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Pure and Applied Geophysics

, Volume 172, Issue 3–4, pp 885–899 | Cite as

Runup of Nonlinear Long Waves in Trapezoidal Bays: 1-D Analytical Theory and 2-D Numerical Computations

  • M. W. Harris
  • D. J. Nicolsky
  • E. N. Pelinovsky
  • A. V. Rybkin
Article

Abstract

Long nonlinear wave runup on the coasts of trapezoidal bays is studied analytically in the framework of one-dimensional (1-D) nonlinear shallow-water theory with cross-section averaging, and is also studied numerically within a two-dimensional (2-D) nonlinear shallow water theory. In the 1-D theory, it is assumed that the trapezoidal cross-section channel is inclined linearly to the horizon, and that the wave flow is uniform in the cross-section. As a result, 1-D nonlinear shallow-water equations are reduced to a linear, semi-axis variable-coefficient 1-D wave equation by using the generalized Carrier–Greenspan transformation [Carrier and Greenspan (J Fluid Mech 1:97–109, 1958)] recently developed for arbitrary cross-section channels [Rybkin et al. (Ocean Model 43–44:36–51, 2014)], and all characteristics of the wave field can be expressed by implicit formulas. For detailed computations of the long wave runup process, a robust and effective finite difference scheme is applied. The numerical method is verified on a known analytical solution for wave runup on the coasts of an inclined parabolic bay. The predictions of the 1-D model are compared with results of direct numerical simulations of inundations caused by tsunamis in narrow bays with real bathymetries.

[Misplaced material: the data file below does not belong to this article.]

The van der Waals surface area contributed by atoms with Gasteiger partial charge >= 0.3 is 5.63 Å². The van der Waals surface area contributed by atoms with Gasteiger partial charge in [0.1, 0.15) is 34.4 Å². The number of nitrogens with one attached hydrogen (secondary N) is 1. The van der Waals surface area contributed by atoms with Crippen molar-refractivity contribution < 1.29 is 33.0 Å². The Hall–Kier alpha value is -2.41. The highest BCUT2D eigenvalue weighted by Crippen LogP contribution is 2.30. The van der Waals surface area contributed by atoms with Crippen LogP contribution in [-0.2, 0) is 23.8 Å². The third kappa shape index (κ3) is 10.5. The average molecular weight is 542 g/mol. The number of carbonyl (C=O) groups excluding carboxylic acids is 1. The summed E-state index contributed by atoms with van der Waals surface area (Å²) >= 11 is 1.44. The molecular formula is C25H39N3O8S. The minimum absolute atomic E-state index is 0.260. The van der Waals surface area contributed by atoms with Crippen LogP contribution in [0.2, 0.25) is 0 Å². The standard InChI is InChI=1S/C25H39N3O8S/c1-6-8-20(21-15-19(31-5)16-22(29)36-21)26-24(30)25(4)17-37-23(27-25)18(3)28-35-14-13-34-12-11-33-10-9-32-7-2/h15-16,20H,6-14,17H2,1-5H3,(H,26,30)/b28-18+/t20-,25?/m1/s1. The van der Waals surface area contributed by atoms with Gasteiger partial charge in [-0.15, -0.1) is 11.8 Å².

Keywords

Wave run-up shallow water wave equations Carrier–Greenspan transformation numerical simulation 

Notes

Acknowledgments

This work was done as part of the REU program run by the fourth author in the summer of 2012, and was supported by NSF grant DMS 1009673. The government support is highly appreciated. We are grateful to the following other participants who also contributed to this project: Jeremiah Harrington, Lander Ver Hoef, and Viacheslav Garayshin. DJ acknowledges support from the Cooperative Institute for Alaska Research with funds from the National Oceanic and Atmospheric Administration under cooperative agreement NA08OAR4320751 with the University of Alaska. EP acknowledges support from State Contract 2014/133, RFBR grant (14-05-00092), and VolkswagenStiftung.

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Copyright information

© Springer Basel 2015

Authors and Affiliations

  • M. W. Harris
    • 1
  • D. J. Nicolsky
    • 2
  • E. N. Pelinovsky
    • 3
    • 4
  • A. V. Rybkin
    • 1
  1. 1.Department of Mathematics and StatisticsUniversity of Alaska FairbanksFairbanksUSA
  2. 2.Geophysical InstituteUniversity of Alaska FairbanksFairbanksUSA
  3. 3.Institute of Applied PhysicsNizhny NovgorodRussia
  4. 4.Nizhny Novgorod State Technical UniversityNizhny NovgorodRussia

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